Visualizing Atmospheric Carbon Dioxide
We take a look at how to visualize large data sets using Python, taking open data from the Earth System Research Laboratory as an example data set.
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Let's have a look at how to create a visualization that shows how CO2 concentrations have evolved in the atmosphere. First, we fetched from the Earth System Research Laboratory website as follows:
import pandas as pd data_url = 'ftp://aftp.cmdl.noaa.gov/products/trends/co2/co2_weekly_mlo.txt' co2_data = pd.read_csv(data_url, sep='\s+', comment='#', na_values=-999.99, names=['year', 'month', 'day', 'decimal', 'ppm', 'days', '1_yr_ago', '10_yr_ago', 'since_1800']) co2_data['timestamp'] = co2_data.apply(lambda x: pd.Timestamp(year=int(x.year), month=int(x.month), day=int(x.day)), axis=1) co2_data = co2_data[['timestamp', 'ppm']].set_index('timestamp').ffill()
Then, we group the it by year and month while at the same time storing the result in a matrix where each element represents the concentration in a specific year and month:
import numpy as np import matplotlib.pyplot as plt from calendar import month_abbr co2_data = co2_data['1975':'2018'] n_years = co2_data.index.year.max() - co2_data.index.year.min() z = np.ones((n_years +1 , 12)) * np.min(co2_data.ppm) for d, y in co2_data.groupby([co2_data.index.year, co2_data.index.month]): z[co2_data.index.year.max() - d, d - 1] = y.mean() plt.figure(figsize=(10, 14)) plt.pcolor(np.flipud(z), cmap='hot_r') plt.yticks(np.arange(0, n_years+1)+.5, range(co2_data.index.year.min(), co2_data.index.year.max()+1)); plt.xticks(np.arange(13)-.5, month_abbr) plt.xlim((0, 12)) plt.colorbar().set_label('Atmospheric Carbon Dioxide in ppm') plt.show()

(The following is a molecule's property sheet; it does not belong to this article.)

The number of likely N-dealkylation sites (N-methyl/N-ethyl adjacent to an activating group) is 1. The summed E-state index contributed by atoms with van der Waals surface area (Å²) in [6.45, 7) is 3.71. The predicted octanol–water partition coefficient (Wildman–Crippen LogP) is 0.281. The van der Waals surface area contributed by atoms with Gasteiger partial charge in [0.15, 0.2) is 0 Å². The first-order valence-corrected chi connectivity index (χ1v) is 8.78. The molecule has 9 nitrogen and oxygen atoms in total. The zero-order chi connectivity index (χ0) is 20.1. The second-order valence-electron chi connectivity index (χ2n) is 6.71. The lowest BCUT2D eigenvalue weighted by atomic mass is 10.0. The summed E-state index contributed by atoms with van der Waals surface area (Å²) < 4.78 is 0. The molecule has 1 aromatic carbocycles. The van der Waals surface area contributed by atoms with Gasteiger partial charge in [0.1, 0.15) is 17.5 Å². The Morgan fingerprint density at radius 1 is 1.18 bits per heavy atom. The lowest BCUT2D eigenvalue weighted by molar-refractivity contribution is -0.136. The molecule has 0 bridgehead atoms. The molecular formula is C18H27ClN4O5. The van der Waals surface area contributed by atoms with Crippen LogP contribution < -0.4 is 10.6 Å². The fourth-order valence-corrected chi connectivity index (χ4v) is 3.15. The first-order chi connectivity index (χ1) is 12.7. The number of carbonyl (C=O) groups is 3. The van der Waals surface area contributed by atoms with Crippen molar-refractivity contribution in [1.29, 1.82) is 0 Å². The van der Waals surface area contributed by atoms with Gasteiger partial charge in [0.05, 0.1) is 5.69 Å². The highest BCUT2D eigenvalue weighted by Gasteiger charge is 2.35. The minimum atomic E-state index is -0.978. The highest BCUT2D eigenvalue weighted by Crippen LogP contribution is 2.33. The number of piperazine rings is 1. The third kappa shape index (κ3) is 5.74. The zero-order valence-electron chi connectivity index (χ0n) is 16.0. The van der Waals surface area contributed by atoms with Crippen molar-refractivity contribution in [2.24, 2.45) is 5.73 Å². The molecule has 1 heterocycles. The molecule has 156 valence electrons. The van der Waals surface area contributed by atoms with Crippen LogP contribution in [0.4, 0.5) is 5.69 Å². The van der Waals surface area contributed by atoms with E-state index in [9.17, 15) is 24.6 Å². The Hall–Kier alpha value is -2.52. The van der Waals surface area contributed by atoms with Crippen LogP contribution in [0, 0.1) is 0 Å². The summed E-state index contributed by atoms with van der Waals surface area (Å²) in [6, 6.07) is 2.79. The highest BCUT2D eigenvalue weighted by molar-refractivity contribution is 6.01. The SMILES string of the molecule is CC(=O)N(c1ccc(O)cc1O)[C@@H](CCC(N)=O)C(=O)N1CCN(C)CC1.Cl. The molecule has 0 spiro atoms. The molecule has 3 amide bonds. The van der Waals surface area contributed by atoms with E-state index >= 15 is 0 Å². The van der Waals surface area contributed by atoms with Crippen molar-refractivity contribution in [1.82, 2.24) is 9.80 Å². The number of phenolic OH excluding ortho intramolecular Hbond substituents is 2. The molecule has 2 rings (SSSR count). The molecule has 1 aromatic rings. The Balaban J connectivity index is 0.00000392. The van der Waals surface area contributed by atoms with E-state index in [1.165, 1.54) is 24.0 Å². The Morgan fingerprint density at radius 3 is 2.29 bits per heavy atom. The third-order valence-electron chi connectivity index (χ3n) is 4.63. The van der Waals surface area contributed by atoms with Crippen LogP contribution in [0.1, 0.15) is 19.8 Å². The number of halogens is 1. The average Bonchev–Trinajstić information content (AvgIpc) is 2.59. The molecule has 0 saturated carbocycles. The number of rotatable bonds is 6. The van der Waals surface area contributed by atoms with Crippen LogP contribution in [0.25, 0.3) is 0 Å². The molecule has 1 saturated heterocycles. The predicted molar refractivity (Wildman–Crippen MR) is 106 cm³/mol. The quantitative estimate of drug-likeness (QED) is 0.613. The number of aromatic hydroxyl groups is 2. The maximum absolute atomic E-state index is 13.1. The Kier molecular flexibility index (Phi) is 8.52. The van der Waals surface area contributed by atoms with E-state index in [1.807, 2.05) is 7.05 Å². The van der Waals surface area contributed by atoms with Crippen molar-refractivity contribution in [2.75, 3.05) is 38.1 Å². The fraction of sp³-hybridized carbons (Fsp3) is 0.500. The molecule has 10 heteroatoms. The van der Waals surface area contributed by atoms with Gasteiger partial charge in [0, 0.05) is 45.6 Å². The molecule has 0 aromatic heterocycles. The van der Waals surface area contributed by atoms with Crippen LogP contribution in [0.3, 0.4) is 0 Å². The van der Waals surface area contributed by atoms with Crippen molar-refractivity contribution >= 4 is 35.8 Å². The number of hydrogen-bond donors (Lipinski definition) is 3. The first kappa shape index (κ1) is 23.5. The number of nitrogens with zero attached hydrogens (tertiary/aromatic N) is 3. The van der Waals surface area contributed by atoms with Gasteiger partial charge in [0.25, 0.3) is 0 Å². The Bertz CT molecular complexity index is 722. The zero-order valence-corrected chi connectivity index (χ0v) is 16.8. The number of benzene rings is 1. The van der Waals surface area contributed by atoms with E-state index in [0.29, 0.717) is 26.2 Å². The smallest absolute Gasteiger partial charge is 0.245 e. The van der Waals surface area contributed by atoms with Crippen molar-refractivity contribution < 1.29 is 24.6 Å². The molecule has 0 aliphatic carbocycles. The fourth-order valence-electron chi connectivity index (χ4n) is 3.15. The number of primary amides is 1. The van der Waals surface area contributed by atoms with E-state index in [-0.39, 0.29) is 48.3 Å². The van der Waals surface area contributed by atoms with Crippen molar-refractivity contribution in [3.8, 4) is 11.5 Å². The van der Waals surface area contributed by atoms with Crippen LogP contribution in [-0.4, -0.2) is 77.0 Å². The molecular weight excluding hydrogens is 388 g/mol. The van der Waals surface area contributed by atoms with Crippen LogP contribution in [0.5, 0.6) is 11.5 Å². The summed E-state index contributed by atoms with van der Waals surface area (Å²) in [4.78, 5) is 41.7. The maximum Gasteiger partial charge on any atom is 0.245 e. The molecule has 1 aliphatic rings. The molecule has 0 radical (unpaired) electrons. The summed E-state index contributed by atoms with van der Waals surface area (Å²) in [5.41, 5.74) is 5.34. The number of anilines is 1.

This visualization makes us able to compare the CO2 levels month by month with a single glance. For example, we see that the period from April to June gets dark quicker than other periods, meaning that it contains the highest levels every year. Conversely, the period that goes from September to October gets darker more slowly, meaning that it's the period with the lowest CO2 levels. Also, looking at the color bar we note that in 43 years there was a 80 ppm increase.
Is this bad for the planet earth? Reading Hansen et al. (2008) we can classify CO2 levels less than 300 ppm as safe, levels between 300 and 350 ppm as dangerous, while levels beyond 350 ppm are considered catastrophic. According to this, the chart is a sad picture of how the levels transitioned from dangerous to catastrophic!
Concerned by this situation I created the CO2 Forecast twitter account where I'll publish short and long term forecasts of CO2 levels in the atmosphere.
Published at DZone with permission of Giuseppe Vettigli, DZone MVB. See the original article here.
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